But as the Boston Red Sox would tell you, the Rays won’t concede the AL East race because of their overall pitching strength and Maddon’s ongoing practicum in meta-baseball. He used 26 players Thursday. Twenty-six. According to STATS LLC, he hadn’t done that since last year’s Game 162 epic. Chris Archer, who pitched masterfully for 3 2/3 innings before taking the loss, entered the game as a pinch hitter when second baseman Ryan Roberts fouled a ball off his ankle in the 11th. It had been more than 12 years since an AL pitcher pinch hit in a non-interleague game.

And, of course, there was the five-man infield. Archer allowed the first three hitters of the 13th inning to reach base on a walk, his throwing error on a sacrifice bunt, and Mark Reynolds’ single. At that moment, it seemed inconceivable the Rays would survive another inning. But that’s when Maddon rolled out his plan: infielder Reid Brignac emerged from the dugout to replace outfielder Sam Fuld, and five Rays fanned across the dirt. There was such commotion on the field that I expected to hear a substitution buzzer at the scorer’s table.

But Maddon knew what he was doing. Robert Andino grounded to a perfectly placed Elliot Johnson for the first out. Then Archer fell behind pinch-hitter Matt Wieters 3-0. If any of his next pitches missed the zone, the game would end. Pressure? Nope.

“I’ll be honest with you,” Archer said. “The atmosphere of the team, the aura of the team, helped me be confident and have no doubt about the outcome. The word ‘walk’ didn’t even cross my mind. I stuck with my game plan.

“Carlos Pena and I have had several conversations about finding stillness in a storm, or finding stillness in a pond. I looked over, and he had his arms out, like, ‘Find your stillness.’ ”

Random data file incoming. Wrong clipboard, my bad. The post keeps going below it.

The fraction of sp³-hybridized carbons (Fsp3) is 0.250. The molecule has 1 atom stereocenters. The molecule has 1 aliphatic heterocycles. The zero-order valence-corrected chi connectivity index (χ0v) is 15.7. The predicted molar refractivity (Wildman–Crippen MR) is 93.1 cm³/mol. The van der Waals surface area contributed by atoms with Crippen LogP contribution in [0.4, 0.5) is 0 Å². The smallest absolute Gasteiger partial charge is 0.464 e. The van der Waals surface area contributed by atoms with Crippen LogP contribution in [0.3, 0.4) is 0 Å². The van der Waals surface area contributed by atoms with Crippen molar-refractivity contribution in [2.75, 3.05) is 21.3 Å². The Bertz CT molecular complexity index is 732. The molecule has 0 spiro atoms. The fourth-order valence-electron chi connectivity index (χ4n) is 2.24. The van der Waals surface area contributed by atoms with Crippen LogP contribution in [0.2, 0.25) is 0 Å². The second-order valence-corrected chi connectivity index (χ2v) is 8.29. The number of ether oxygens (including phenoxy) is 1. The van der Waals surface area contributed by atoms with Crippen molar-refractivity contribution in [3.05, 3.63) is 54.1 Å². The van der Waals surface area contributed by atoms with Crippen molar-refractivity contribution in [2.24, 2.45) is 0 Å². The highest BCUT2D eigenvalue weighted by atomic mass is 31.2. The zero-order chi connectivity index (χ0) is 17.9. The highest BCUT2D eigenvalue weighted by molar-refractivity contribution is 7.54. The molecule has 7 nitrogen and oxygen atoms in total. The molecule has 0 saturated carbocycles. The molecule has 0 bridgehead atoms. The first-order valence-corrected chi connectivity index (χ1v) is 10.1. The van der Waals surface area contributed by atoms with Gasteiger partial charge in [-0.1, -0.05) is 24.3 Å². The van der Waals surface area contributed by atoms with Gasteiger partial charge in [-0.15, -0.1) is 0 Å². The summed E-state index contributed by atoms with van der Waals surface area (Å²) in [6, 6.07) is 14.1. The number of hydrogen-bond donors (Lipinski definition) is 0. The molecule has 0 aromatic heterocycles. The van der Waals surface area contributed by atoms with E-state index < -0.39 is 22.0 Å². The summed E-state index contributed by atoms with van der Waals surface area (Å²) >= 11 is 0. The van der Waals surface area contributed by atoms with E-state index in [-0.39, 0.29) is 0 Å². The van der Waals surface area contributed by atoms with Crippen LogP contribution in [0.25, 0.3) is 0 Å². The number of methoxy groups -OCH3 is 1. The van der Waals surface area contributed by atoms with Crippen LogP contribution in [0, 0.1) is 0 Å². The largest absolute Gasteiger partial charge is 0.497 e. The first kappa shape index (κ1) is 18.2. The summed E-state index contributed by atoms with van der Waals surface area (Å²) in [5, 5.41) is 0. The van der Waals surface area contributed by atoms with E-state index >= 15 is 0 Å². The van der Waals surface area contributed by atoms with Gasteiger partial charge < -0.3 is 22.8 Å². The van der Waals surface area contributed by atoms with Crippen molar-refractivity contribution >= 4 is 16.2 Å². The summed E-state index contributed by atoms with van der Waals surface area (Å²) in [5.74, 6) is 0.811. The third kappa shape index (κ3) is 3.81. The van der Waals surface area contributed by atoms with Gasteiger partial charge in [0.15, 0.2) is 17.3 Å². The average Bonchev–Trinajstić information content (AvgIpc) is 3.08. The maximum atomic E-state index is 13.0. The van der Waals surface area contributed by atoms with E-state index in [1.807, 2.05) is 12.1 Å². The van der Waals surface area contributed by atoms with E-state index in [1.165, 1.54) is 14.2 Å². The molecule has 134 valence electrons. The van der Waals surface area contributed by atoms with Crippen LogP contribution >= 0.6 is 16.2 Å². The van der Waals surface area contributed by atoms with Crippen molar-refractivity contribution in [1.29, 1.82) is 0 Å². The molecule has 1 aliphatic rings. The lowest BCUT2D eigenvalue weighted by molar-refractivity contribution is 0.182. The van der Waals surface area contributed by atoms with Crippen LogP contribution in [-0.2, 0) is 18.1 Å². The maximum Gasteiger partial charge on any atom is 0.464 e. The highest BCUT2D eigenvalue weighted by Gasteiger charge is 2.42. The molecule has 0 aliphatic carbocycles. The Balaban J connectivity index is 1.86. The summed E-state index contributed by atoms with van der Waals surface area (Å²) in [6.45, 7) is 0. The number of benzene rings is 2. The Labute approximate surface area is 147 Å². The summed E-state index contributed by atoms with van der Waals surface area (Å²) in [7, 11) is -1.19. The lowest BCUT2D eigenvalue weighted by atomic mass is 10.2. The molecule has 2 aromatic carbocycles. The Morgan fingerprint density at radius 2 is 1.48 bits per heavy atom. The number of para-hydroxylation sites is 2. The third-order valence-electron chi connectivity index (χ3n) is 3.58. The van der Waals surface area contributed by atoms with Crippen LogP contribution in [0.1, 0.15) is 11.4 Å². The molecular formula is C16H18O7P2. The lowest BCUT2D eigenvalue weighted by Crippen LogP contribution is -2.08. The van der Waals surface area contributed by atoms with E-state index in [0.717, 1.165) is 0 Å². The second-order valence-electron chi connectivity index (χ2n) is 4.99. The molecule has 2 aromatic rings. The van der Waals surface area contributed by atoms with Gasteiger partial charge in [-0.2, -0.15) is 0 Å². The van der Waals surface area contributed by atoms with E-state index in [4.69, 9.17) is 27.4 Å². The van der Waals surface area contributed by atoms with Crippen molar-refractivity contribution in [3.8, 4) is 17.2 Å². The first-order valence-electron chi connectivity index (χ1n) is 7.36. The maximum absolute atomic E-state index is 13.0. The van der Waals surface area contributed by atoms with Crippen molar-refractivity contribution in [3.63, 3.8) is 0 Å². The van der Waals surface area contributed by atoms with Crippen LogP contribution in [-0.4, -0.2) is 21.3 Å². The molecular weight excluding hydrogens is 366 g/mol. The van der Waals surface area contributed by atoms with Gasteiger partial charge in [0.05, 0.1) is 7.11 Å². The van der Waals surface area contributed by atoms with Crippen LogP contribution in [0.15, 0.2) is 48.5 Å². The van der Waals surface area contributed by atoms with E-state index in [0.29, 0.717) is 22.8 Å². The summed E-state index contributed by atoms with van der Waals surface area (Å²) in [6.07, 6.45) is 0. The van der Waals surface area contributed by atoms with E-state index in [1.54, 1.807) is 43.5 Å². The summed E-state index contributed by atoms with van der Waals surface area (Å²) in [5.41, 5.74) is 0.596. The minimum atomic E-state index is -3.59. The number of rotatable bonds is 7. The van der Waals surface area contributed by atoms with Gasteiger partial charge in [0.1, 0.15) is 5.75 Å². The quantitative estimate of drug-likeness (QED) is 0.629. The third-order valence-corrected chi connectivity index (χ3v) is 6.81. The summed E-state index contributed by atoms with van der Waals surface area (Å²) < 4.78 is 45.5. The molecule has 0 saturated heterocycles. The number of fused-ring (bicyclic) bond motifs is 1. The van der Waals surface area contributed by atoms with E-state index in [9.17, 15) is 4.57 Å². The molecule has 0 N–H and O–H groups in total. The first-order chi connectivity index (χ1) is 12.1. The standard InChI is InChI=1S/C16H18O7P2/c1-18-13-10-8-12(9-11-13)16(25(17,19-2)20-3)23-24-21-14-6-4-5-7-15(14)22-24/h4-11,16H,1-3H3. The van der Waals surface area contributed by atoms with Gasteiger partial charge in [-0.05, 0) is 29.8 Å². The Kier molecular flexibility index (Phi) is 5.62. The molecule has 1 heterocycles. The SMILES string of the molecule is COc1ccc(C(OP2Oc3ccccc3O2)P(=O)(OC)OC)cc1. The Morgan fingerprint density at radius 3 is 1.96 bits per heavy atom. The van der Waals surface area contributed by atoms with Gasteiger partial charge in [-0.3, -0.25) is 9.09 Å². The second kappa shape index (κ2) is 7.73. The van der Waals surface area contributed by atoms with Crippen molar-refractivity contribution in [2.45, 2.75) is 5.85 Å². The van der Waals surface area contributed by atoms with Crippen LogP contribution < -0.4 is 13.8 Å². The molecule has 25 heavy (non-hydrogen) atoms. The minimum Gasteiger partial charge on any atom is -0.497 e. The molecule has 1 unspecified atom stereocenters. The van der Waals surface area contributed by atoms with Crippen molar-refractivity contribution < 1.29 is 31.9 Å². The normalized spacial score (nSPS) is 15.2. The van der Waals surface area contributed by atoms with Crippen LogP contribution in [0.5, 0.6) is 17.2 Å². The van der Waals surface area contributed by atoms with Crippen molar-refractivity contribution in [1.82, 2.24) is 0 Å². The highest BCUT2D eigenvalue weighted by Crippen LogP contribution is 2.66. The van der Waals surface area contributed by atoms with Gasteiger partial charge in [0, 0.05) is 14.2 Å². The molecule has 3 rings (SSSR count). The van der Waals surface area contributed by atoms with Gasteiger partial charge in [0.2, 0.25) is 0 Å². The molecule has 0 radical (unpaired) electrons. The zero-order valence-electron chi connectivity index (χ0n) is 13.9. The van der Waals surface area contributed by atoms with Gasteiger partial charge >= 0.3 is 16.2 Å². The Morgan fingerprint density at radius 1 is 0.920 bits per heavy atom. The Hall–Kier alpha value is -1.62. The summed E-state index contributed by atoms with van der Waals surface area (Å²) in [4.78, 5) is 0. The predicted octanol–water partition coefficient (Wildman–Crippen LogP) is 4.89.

He found it, apparently. Wieters struck out. The Rays adjusted defensively once more — Ben Zobrist traded his infielder’s glove for an outfielder model — and Archer fanned Nate McLouth to end the inning.

I know: One inning later, the game was over. Machado was the walk-off hero, and the Orioles’ record in one-run games reached an improbable 27-7. Baltimore boarded the team charter for a grueling three-city trip — Oakland, Seattle, Boston — brimming with confidence, and rightfully so. The Orioles appear destined to make the playoffs.

But the Rays are a dangerous team — to the Orioles, to the Yankees, even to a wild-card contender such as the A’s. Particularly if you’re a Yankees fan — with David Price and CC Sabathia set for Friday in the Bronx — it’s unsettling to know that the Rays were further from the playoffs after the same number of games last season. And we know how that turned out.

“We’ve been in difficult moments in the past,” Maddon said. “You’ve got to give the Orioles credit for the way they’re playing right now. They’re not giving up, either. But there’s time left. They have a tough trip coming up. We’ve got plenty of games left. We play them three more times at the end of the year.

“This can be re-had, in a sense. I cannot be upset with my guys. My guys are great.”

They just can’t hit, that’s all.

But that’s never stopped them before.